"I come from a pro-business, pro-prosperity point of view," Gov. Perry told The Jerusalem Post on Thursday, "And the first goal of this trip was to further some of the economic development that already exists between Texas and Israel, and to recruit some of the Israeli businesses we visited here to expand and come to Texas."

Perry also recalled the Texas-Israel Exchange - a body that supports the trade of agricultural know-how between Texan and Israeli scientists - which he established in 1991, while serving as the Texas Agriculture Commissioner.

"We have a connection that goes back many years," he said. "And Israel has a lot that we can learn from, especially in the areas of water conservation and semi-arid land - Israeli technology has helped us a lot in dealing with drought."

"But also," the governor continued, "when I was here for the first time some 18 years ago and I was touring the country, the comparison between Masada and the Alamo was not lost on me. I mean, we're talking about two groups of people who were willing to give up their lives for freedom and liberty." Beyond the comparisons, Gov. Perry said another point of his trip here was to show other people "what was really going on", with regards to the military threats facing the country, and in particular the IDF's recent Operation Cast Lead in the Gaza Strip.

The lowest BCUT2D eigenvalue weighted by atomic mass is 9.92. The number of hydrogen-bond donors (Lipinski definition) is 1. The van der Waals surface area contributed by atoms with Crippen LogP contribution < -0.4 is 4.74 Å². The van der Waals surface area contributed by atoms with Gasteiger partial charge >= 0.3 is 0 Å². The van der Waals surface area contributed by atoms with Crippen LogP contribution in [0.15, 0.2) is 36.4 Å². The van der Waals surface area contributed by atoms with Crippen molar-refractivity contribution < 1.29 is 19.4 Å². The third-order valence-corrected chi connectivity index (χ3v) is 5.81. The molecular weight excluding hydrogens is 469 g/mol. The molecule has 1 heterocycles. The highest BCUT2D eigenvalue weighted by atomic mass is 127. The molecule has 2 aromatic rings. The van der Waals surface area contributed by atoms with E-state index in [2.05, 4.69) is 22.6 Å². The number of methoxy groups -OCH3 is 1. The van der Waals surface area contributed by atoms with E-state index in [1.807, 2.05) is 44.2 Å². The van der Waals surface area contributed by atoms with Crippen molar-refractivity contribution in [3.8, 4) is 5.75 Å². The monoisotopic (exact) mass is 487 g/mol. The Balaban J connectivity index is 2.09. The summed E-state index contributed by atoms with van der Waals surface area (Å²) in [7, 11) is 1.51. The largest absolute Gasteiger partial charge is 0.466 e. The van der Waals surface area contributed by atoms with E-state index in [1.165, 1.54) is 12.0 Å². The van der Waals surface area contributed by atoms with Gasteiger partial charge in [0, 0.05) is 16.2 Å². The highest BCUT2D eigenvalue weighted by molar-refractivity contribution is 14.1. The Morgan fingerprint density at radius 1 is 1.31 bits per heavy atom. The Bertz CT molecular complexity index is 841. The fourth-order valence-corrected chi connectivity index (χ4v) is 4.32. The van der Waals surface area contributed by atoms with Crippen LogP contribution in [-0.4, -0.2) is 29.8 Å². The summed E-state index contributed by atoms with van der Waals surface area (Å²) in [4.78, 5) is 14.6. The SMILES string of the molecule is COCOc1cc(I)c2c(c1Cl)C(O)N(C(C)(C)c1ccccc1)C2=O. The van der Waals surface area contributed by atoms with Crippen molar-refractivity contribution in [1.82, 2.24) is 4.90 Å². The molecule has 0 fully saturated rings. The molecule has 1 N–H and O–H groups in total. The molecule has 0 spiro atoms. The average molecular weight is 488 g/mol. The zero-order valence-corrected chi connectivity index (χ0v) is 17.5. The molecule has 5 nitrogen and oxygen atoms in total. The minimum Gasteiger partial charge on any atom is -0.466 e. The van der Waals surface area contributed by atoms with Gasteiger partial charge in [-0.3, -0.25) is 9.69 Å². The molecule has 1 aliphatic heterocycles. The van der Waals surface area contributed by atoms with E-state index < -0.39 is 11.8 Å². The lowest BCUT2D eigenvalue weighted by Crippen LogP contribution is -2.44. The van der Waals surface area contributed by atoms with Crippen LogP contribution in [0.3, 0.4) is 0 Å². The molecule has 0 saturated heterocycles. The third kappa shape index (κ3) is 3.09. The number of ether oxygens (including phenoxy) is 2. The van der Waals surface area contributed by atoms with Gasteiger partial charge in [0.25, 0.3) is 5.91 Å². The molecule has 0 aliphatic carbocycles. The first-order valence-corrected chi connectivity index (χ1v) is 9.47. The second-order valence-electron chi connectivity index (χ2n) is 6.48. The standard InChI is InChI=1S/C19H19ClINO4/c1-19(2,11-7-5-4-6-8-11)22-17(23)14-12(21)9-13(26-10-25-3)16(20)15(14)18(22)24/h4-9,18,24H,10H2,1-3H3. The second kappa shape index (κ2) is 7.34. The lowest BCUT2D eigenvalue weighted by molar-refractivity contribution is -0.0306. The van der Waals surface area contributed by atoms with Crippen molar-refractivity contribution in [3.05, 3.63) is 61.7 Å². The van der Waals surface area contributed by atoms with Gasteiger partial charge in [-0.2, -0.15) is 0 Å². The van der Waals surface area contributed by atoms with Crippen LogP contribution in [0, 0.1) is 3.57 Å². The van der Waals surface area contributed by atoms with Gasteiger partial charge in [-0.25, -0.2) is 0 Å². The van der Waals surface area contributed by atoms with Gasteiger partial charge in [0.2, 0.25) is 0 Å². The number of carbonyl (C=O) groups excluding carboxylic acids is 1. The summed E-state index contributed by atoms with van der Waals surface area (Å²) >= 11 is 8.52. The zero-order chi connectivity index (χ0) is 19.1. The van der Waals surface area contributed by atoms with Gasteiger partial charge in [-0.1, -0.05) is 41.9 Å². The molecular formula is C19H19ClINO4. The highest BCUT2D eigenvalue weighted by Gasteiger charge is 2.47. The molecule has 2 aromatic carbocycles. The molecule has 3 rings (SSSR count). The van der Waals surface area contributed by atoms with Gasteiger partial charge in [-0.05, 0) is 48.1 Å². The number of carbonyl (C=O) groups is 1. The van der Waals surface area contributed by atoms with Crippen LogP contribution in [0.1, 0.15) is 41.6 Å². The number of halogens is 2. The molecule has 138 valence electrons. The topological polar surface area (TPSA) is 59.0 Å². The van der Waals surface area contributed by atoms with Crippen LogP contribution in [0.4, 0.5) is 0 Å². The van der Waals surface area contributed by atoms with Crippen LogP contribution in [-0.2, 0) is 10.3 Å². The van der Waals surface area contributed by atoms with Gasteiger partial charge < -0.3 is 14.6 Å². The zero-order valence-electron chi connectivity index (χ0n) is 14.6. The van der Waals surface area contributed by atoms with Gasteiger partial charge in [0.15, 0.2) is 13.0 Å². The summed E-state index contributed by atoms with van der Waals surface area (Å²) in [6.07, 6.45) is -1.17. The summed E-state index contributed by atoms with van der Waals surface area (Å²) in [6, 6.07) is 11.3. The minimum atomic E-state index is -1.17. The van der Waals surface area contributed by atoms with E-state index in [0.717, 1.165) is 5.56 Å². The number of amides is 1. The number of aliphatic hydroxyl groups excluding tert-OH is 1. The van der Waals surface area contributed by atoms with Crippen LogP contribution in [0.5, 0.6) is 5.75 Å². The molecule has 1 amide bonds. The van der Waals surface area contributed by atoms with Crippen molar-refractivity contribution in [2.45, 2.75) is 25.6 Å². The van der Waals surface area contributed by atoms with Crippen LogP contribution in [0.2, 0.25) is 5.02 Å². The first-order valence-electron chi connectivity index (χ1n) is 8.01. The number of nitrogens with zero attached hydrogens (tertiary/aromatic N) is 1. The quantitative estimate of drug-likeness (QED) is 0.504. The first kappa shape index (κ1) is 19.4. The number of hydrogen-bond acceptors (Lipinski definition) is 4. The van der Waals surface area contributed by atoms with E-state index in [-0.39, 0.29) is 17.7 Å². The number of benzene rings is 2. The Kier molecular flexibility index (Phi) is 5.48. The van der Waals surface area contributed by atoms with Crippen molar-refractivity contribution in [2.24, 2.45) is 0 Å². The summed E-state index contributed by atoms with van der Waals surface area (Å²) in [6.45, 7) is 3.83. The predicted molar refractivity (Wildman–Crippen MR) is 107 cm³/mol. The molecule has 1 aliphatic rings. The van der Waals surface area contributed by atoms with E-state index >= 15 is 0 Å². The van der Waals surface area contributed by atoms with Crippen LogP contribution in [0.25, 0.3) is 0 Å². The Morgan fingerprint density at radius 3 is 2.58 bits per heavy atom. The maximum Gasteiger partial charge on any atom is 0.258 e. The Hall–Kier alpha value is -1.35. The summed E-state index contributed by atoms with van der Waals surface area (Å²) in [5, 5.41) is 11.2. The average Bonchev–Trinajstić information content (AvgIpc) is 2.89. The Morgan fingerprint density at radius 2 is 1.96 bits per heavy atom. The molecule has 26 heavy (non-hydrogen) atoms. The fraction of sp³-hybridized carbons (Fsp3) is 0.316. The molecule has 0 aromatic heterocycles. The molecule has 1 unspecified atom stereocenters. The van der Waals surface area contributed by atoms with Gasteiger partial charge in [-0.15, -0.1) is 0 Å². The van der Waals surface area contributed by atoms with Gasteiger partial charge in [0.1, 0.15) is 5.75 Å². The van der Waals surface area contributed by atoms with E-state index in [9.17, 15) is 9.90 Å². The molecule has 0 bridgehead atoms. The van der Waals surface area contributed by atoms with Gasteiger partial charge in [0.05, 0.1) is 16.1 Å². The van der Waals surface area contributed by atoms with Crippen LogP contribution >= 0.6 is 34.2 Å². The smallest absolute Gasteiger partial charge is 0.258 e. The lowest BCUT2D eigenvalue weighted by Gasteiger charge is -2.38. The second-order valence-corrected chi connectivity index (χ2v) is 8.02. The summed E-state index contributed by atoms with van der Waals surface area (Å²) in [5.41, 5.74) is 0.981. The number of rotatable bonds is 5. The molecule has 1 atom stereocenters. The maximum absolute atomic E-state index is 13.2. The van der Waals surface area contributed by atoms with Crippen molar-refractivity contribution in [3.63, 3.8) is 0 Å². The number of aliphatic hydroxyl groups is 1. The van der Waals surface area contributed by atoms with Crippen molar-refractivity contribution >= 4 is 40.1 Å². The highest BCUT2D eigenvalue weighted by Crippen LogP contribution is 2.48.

"We went to the border with Gaza and received a briefing from the army there, and we went to Sderot and saw the police station with all the Kassam rockets piled up, we saw playgrounds that had to be covered from rocket fire. It's a powerful place." In that vein, the governor said he was also interested in learning more about security aspects while in the country, as Texas has a large, porous border with Mexico, and the recent violence in that country had unnerved many Texans.

"Israel is a leader in security technology, and another reason for our visit to the Gaza border was to see some of the security measures being used there," said Perry.